The South Australian government has announced that the 42-kilometre-long Gawler rail line is set to run with all-electric trains from next week as another new train enters service.
The train is the tenth of 12 new three-car electric trains that the state government has purchased at a cost of $175 million. The remaining two trains are expected to be added to the Adelaide Metro fleet by the end of 2023.
SA Transport Minister Tom Koutsantonis said the testing and commissioning of this latest three-car train set has now been completed, meaning the train can go into service in coming days, providing capacity to run full electric services on the Gawler line.
“We’re flicking the switch on a new era for the Gawler line, with sufficient capacity for passengers to enjoy electric trains on every service,” he said.
“The tenth new electric train will enter service next week, with a further two electric trains to be running on the Gawler line by the end of the year.”
Once the remaining two electric multiple unit (EMU) trains enter service, Adelaide Metro will have a fleet of 34 EMU trains to maintain fully electric services on the Gawler, Seaford and Flinders lines. The first of the EMU trains was introduced into service in April 2022.
The electrification of the Gawler line was first announced in 2008 as a joint-funded project between the then state and federal governments but was soon after shelved for almost a decade after funding was pulled by subsequent governments.
It was reinstated in 2018 but since then, the project has been dogged by delayed opening dates but the state government is now confident the electrification project is now on track.
“The addition of the tenth train to the Gawler line gives us the capacity to run a fully-electric service on the line,” it said. “On occasions, it may still be necessary to run on a diesel train on the line due to maintenance and fleet improvements across the network. However, each additional EMU builds greater capacity to continue all-electric services during these periods.”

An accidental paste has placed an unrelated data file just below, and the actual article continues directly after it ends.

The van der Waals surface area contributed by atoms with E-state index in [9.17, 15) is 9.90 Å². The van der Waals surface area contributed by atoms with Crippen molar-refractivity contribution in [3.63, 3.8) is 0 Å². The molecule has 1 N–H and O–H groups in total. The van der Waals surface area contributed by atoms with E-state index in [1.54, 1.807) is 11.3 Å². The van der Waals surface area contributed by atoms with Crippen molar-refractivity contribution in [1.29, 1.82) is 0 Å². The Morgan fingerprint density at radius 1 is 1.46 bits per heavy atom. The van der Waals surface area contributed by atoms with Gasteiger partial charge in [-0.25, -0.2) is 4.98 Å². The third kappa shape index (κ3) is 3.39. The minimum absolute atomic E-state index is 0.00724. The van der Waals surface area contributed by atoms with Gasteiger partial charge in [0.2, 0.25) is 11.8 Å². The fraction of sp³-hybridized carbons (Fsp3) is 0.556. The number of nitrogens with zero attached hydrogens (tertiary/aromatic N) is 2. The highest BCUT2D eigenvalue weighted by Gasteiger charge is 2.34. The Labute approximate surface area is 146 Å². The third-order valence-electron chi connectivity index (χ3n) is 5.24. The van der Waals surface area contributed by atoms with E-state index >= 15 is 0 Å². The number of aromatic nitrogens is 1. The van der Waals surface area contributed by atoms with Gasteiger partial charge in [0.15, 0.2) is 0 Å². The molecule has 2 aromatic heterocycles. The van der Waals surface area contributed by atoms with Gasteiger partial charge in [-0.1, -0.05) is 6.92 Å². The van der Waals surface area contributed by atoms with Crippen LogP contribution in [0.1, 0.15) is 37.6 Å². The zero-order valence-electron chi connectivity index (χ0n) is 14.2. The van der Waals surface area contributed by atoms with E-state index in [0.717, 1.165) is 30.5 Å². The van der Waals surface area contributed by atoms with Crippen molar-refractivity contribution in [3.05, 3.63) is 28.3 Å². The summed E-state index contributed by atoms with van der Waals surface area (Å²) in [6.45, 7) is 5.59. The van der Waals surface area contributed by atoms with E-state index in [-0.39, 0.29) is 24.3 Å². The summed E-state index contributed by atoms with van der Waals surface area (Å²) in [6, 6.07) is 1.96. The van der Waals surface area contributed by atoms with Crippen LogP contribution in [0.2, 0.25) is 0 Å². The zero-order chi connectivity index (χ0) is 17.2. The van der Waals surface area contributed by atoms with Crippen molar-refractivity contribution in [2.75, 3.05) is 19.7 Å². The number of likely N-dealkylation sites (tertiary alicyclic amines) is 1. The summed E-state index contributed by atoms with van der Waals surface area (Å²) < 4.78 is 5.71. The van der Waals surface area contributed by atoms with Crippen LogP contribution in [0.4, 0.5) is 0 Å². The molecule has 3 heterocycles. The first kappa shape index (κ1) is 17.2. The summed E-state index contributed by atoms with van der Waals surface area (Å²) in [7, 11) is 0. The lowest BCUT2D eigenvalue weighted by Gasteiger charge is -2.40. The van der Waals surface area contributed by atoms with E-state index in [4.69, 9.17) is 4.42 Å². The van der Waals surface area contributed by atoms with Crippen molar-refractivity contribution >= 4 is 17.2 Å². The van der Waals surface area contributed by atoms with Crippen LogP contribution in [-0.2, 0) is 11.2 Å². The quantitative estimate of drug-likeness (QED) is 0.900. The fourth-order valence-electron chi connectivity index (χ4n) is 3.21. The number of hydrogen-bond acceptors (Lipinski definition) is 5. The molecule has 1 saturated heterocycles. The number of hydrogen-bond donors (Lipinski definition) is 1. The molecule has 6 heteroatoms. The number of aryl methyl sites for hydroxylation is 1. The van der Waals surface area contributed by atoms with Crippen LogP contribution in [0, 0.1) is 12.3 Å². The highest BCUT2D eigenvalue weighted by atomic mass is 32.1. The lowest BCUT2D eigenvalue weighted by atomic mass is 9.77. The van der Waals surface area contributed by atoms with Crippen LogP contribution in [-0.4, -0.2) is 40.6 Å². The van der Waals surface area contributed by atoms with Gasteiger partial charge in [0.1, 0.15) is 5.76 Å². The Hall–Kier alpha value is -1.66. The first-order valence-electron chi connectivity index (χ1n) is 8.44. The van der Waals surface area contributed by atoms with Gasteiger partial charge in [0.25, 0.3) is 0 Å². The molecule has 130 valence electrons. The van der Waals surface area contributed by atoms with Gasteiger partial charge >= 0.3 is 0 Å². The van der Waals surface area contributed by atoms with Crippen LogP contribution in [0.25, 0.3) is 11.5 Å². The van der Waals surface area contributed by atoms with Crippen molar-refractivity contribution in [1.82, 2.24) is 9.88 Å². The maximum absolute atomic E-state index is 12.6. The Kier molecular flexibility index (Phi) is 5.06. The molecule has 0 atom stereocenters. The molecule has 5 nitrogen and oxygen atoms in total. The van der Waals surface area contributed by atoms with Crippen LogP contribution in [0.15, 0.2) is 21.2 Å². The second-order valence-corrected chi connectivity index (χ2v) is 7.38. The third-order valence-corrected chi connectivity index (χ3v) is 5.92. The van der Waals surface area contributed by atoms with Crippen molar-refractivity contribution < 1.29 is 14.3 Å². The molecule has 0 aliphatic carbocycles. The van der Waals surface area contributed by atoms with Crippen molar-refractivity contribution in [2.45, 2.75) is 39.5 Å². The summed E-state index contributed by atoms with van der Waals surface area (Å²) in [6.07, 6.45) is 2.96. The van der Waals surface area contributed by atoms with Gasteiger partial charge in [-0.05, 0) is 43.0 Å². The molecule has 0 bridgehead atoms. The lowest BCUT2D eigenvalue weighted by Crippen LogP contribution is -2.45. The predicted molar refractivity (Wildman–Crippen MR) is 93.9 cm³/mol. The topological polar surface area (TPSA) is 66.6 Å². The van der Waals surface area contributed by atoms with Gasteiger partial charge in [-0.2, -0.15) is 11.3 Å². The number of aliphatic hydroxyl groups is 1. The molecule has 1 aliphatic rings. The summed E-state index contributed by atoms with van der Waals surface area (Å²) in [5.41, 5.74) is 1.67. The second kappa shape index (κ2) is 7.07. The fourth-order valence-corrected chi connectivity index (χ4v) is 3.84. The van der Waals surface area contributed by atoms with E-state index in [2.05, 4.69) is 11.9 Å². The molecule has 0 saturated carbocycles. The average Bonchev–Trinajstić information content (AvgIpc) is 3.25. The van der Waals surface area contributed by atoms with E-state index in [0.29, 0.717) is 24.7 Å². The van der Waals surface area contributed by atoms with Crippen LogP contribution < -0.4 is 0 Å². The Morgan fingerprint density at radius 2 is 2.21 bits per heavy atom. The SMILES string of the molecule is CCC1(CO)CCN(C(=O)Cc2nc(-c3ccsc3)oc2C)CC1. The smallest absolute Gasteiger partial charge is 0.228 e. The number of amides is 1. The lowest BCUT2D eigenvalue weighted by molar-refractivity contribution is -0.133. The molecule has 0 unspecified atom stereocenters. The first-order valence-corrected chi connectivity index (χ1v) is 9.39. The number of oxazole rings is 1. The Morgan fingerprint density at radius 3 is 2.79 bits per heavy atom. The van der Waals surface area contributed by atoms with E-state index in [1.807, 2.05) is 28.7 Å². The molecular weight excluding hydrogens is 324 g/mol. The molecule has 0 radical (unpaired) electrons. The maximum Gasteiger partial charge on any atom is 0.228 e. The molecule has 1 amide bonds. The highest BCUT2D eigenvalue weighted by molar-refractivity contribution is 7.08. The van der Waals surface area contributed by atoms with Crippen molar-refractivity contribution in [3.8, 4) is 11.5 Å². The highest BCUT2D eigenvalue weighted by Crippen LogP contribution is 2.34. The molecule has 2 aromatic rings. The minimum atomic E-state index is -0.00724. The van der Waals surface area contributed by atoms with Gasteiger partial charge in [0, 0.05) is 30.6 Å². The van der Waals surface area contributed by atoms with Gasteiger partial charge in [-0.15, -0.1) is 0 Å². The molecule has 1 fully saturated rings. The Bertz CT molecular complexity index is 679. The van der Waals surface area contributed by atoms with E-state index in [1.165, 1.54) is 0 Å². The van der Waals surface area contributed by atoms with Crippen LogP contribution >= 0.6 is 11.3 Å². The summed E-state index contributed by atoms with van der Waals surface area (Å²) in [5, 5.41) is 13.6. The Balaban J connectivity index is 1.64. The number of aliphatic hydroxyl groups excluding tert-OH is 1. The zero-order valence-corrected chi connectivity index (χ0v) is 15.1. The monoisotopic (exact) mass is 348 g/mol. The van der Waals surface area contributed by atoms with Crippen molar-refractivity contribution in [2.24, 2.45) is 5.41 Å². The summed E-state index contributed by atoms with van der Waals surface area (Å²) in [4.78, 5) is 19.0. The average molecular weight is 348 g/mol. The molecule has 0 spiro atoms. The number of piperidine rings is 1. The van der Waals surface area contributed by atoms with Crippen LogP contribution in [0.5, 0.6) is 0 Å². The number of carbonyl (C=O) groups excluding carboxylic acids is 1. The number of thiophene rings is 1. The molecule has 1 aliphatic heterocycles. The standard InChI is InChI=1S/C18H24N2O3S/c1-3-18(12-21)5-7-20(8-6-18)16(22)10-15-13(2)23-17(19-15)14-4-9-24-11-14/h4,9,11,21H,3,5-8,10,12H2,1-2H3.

The state government said the electrification project is a step towards transitioning to an efficient, zero-emissions public transport system to support its net zero emissions by 2050 target.
In addition to the rail line electrification project, the state is also exploring the use of hydrogen to help decarbonise the transport industry.
Two hydrogen buses and hybrid-diesel railcars are set to be deployed on routes in Adelaide later this month.
The first of the hydrogen buses arrived in Adelaide earlier this month with operator Torrens Transit to begin internal testing in collaboration with Foton Mobility, BOC and H2H Energy on the two Foton hydrogen fuel cell buses before they are released for operation. The trial HFCBs will be powered by green hydrogen generated at AGIG’s Hydrogen Park South Australia.
The state government said the initial testing of a prototype hybrid-diesel railcar is also progressing well, with a second railcar fitted with the ‘energy storage and recovery system.’ This two-car train set is the first of 44 diesel railcars expected to be fitted with the hybrid system.
This new system works by storing kinetic energy generated when the train brakes to an onboard battery, converting it into electrical energy to power normal train operations, reportedly decreasing fuel consumption by approximately 16%.
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